In a 2021 study conducted by the Australian Workplace Gender Equality Agency (WGEA), it was revealed that the automotive industry is still an extremely male-dominated industry and although women account for roughly half of the Australian workforce, just one in 20 positions in the auto industry is currently held by women. We all know that women are more than capable of holding these positions, and we also know that boosting women’s ability to participate in the workforce is crucial for both personal security and also, it’s just great for the economy.
A crucial part of tackling the gender divide in the auto industry is to expand our perception of job opportunities beyond trades (although, obviously women can more than handle these jobs too). Areas like design, HR, sales, engineering, and finance are just a few of the areas that women can not only contribute, but thrive, in the auto industry.
According to Suzanne Gold, the Colour, Material and Finish Design Manager for Ford IMG (International Markets Group), she hasn’t the sting of working with only male colleagues in her time working in the Melbourne Design Studio. “During my time with Ford Australia, we had a female President and CEO, and our current International Markets Group President is female,” she tells POPSUGAR Australia.
In her role leading the Colour and Materials team at Ford, Gold admits that it’s a discipline within the design studio that could traditionally be viewed as female-dominated.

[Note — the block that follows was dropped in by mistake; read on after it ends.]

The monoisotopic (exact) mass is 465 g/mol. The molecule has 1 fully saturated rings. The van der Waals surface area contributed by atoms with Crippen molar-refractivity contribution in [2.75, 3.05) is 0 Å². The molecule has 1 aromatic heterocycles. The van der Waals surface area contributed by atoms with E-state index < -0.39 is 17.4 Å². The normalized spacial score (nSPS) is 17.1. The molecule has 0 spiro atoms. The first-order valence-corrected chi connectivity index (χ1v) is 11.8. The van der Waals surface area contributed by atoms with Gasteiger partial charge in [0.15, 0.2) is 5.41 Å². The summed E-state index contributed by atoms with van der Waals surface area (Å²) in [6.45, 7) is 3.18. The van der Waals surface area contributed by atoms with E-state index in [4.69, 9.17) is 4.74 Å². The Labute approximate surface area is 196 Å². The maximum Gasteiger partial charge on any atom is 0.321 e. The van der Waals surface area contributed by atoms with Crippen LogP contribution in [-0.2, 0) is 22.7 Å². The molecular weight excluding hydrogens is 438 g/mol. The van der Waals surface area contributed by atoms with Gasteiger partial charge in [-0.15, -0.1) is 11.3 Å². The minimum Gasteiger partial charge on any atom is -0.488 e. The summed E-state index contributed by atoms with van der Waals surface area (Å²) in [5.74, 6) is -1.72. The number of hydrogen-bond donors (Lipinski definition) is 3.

“In more recent years, I have seen an increased communication around the subject of gender equity within Ford,” she said. “Ford is aware that we are up against challenges of being a male-dominated industry and our leadership team is working to address these issues to attract and promote women. I have had the opportunity to participate in several valuable events with Ford’s “Professional Women’s Network” which runs networking and career development opportunities for women.”
Most recently, Gold worked on the Next Generation Ranger, which is coming to market in 2022. We were keen to find out exactly what goes into designing a brand-new car and what that process is from the perspective of a woman who’s leading the innovation of such a specific area in the automotive sector in Australia.
POPSUGAR Australia: Hi Suzanne, thanks so much for chatting with us! Can you please tell me how got into the car design industry and explain what your role involves?
Suzanne Gold: I am currently the Colour, Material and Finish Design Manager for Ford IMG (International Markets Group), based in the Melbourne Design Studio.
I started my career studying Industrial Design specialising in Textile Design and Manufacturing. Originally, this led me into the textile and fashion industry in the UK and US, then onto product sourcing roles based in India.
I moved into the Automotive industry by chance when I relocated to Australia. It was exciting to see Australia had a strong manufacturing industry and I could get back to my passion for textiles and design. Prior to my role at Ford, I was developing textiles for the various Australian Automotive Manufacturers and from this, I knew I wanted to influence and work on the entire vehicle within an automotive design studio.
PS: What would you say to anyone who said the Ranger is only for men?
SG: I would have to disagree. I do currently drive today’s Ranger and love the convenience and capability it provides. I can’t wait to drive the all-new Ranger!
Many of our research respondents were women. Our research and their insights played a key role in our design choices. Our female respondents also resonated with the strong and robust nature of the vehicle. We’re confident this Ranger encompasses the right balance of tough, safe and stylish that female consumers are looking for.
PS: I read that Ford conducted 5,000 interviews with customers while creating the new Ford Ranger, to gain insights into exactly what they want in a car. How did this process influence the final design of the vehicle?